Bynum averaged 13.1 PPG, 10.2 RPG, 2.1 BPG midway through his first breakout season a year ago and averaged 14.3 points, 8 rebounds, and 1.8 blocs before again going down with a serious injury.
Last season the time-table for Bynum's injury was originally estimated as six weeks for his recovery time, though Andrew was held out of the remainder of the regular season and the postseason for fear of coming back undeveloped and re-aggravating the knee.
After the Lakers learned of Bynum's injury, Los Angeles masked their hole in their frontcourt by acquiring Spaniard Pau Gasol from the Grizzlies at the deadline in the most popular trade in the NBA last season.
Los Angeles steamrolled their way to the Finals last season, and many fans and critics around the league felt that if Bynum would have returned, it would have been a completely different series with an equally different outcome.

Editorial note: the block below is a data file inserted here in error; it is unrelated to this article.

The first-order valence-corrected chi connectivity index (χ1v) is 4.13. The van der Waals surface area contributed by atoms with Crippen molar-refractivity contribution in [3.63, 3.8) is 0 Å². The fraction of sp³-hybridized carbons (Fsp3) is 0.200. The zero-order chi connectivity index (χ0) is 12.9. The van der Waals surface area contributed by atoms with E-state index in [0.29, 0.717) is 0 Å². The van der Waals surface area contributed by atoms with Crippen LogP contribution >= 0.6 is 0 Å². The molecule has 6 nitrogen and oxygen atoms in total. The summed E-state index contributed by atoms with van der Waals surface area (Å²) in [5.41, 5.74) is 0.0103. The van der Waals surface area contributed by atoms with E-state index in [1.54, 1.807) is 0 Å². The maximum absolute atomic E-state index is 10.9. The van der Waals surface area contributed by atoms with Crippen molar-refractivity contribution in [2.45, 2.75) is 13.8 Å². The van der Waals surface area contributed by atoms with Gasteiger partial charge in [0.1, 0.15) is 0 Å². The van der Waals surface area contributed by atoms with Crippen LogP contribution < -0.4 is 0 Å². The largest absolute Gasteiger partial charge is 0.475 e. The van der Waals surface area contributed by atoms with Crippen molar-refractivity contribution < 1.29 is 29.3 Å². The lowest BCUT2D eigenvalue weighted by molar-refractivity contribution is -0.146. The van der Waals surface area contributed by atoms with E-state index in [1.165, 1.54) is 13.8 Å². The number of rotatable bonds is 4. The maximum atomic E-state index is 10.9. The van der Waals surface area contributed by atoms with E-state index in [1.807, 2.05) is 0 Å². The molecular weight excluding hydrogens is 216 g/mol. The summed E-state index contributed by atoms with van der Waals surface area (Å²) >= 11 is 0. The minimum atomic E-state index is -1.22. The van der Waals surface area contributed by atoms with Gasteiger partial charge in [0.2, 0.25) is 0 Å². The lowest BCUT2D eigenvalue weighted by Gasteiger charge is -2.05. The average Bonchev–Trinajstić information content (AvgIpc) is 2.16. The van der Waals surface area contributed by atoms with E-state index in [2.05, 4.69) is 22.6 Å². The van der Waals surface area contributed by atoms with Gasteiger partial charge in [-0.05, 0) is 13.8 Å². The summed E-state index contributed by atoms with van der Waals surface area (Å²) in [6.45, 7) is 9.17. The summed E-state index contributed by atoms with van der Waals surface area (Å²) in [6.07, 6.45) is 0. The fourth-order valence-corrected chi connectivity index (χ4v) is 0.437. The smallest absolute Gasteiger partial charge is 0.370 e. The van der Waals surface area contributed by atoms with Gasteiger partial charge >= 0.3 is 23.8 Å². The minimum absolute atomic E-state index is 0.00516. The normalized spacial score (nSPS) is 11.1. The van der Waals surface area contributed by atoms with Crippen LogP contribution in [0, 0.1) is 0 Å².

However, many overlook Andrew's injury and how it was actually a blessing in disguise.
If the former high school phenom never would have been sidelined, Lakers General Manager Mitch Kupchak would not have conversed with Memphis and pulled the trigger on the Gasol deal.
Which in essence would've halted Los Angeles' return to prominence and Kobe Bryant would never have gotten his MVP award.
This postseason Bynum has only played 24 minutes in their first 2 games of the Western Conference Semis' but this also could be a good thing.
By not forcing him to play mass levels of minutes, Bynum is being preserved for an obvious greater role deeper into the playoffs.
Should L.A. be pitted up against either Cleveland or Orlando in the Finals, the Lakers will need his size and length, so Laker fans, don't be alarmed with his lack of playing time.